The spontaneous eruption of mass opposition to Pres. Donald Trump, the day after his inauguration, has brought the inherent contradictions of U.S. democracy into sharp relief. Trump was elected under U.S. election rules by prevailing in the electoral college, which games the system to the advantage of smaller states. But he lost the popular vote decisively — by close to 3 million votes.
The popular uprising (by all accounts, the number of protestors in Washington, DC, alone was triple those who celebrated his inauguration a day earlier) stems from widespread fears of his misogynistic and autocratic streaks, as well as apprehensions that the Republican majority will steamroll minorities, opponents and dissenters.
We will know in a few months whether the public misgivings over Pres. Trump are justified. The early signs are certainly unsettling. His inauguration speech demonstrated little grace and was a ringing call to arms for his most reactionary proposals. Within 24 hours of the inauguration, he was railing against the media over petty slights, such as the size of the inauguration crowd, and falsely alleging that millions of illegal voters had cost him the popular vote.
Trump’s surprising victory and the rise of populism in the West is fraying the two contradictory strands fused in Western democracy — popular will on the one hand and individual rights on the other. At its core, democratic governance is responsive to the popular will. Absent its liberal strand —individual liberties — it can lend itself to, what Alexis de Tocqueville called, the tyranny of the majority.
In the United States, the Bill of Rights, separation of powers in the Congressional, executive and judicial branches, free speech, etc., are all bulwarks against majority tyranny. Most Western countries, and to lesser degrees, new democracies, such as India, have embraced liberal democracy, constraining popular will by enshrining constitutional protections for civil and political liberties. The inherent contradictions between majority rule and individual rights exist in uneasy balance in the democratic enterprise, and always have for centuries.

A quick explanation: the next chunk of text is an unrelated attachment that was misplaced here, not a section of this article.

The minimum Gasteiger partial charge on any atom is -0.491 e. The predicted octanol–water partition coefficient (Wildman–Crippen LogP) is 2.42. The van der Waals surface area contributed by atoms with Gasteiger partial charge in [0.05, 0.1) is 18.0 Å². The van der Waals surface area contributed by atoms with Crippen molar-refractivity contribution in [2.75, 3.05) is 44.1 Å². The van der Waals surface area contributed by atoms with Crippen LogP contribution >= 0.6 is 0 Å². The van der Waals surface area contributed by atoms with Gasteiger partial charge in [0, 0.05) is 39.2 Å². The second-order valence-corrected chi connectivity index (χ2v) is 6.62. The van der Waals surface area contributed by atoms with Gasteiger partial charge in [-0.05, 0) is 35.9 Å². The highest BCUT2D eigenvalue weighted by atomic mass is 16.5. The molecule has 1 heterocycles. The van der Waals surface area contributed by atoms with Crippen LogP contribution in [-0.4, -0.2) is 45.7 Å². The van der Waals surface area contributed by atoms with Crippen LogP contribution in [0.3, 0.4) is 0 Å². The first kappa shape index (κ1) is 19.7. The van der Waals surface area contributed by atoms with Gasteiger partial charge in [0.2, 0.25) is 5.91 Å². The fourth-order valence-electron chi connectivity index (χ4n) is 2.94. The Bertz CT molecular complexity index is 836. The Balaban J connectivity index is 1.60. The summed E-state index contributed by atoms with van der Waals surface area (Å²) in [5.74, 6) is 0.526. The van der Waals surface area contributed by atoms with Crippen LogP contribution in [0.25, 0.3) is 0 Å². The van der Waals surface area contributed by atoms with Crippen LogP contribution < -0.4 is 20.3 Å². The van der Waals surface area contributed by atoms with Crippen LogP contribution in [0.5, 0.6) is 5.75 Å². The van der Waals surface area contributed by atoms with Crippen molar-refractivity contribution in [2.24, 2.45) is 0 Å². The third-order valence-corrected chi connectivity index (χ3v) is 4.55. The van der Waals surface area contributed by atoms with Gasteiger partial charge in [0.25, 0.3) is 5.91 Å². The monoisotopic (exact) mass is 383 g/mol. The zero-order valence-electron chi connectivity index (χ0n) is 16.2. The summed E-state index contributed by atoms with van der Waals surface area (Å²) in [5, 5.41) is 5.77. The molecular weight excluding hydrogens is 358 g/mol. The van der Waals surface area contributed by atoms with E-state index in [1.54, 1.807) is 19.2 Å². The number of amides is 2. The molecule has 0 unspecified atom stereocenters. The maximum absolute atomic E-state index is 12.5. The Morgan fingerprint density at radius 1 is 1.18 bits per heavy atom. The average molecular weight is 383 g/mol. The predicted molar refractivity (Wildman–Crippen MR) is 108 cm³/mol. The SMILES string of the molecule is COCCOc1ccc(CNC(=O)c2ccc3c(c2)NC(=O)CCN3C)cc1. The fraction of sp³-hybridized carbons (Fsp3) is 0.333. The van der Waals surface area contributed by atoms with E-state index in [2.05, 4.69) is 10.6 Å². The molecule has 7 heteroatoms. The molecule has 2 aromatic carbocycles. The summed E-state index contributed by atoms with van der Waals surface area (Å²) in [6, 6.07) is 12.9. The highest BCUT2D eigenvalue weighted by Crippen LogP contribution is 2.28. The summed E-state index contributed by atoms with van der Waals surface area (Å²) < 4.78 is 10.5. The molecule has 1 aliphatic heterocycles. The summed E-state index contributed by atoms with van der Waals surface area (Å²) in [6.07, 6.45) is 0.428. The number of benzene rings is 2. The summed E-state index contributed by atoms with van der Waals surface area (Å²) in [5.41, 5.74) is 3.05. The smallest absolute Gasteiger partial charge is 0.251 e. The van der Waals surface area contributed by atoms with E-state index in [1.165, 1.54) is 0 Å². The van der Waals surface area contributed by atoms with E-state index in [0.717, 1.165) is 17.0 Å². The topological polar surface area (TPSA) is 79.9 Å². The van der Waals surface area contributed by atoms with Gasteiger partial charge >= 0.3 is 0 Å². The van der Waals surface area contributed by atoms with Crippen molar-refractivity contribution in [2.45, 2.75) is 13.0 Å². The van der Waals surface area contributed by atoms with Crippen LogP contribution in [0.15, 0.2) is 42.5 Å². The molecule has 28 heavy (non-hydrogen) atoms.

The rise of populism now — like the Alien & Sedition Acts in the 18th century and the Red Scare in the 20th century — is testing democracies and individual liberties are once again under siege wearing the time-honored mask of the evil “other,” this time of terrorism, Muslims and illegal aliens.
Democracy is a deeply flawed enterprise. To begin with, there is the dubious process by which the popular will is constructed by appeals to passion, deception, manipulation, incumbency, manufacture of consent, money, gerrymandering of political districts, suppression of votes, etc. Besides, there is nothing inherently virtuous about majority will. As Winston Churchill famously said 70 years earlier, “Democracy is the worst form of government, except for all the others.”
It is unquestionably preferable to alternatives such as monarchy and autocracy. But three centuries into the modern democratic enterprise, the comparative measures ought no longer to be the retrograde regimes of the Middle East or tin-pot dictatorships of Africa.
The time has come to reimagine democracy, predicated on the first principles of individual rights and individual autonomy. Democracy was at best an imperfect instrument for its times, but it has outlived its shelf life, long before Trump stormed the White House barn.
Political philosophers and activists should try to leverage the latest instruments of mobility, communication, networks, and globalization to envision a new and liberating political order that disrupts and erases national and parochial borders of both mind and territory that are driving the retrograde populists of the 21st century.
170 years on from the publication of the last major revolutionary political tract, in the form of Karl Marx’s The Communist Manifesto, is surely long enough to reboot the human political imagination.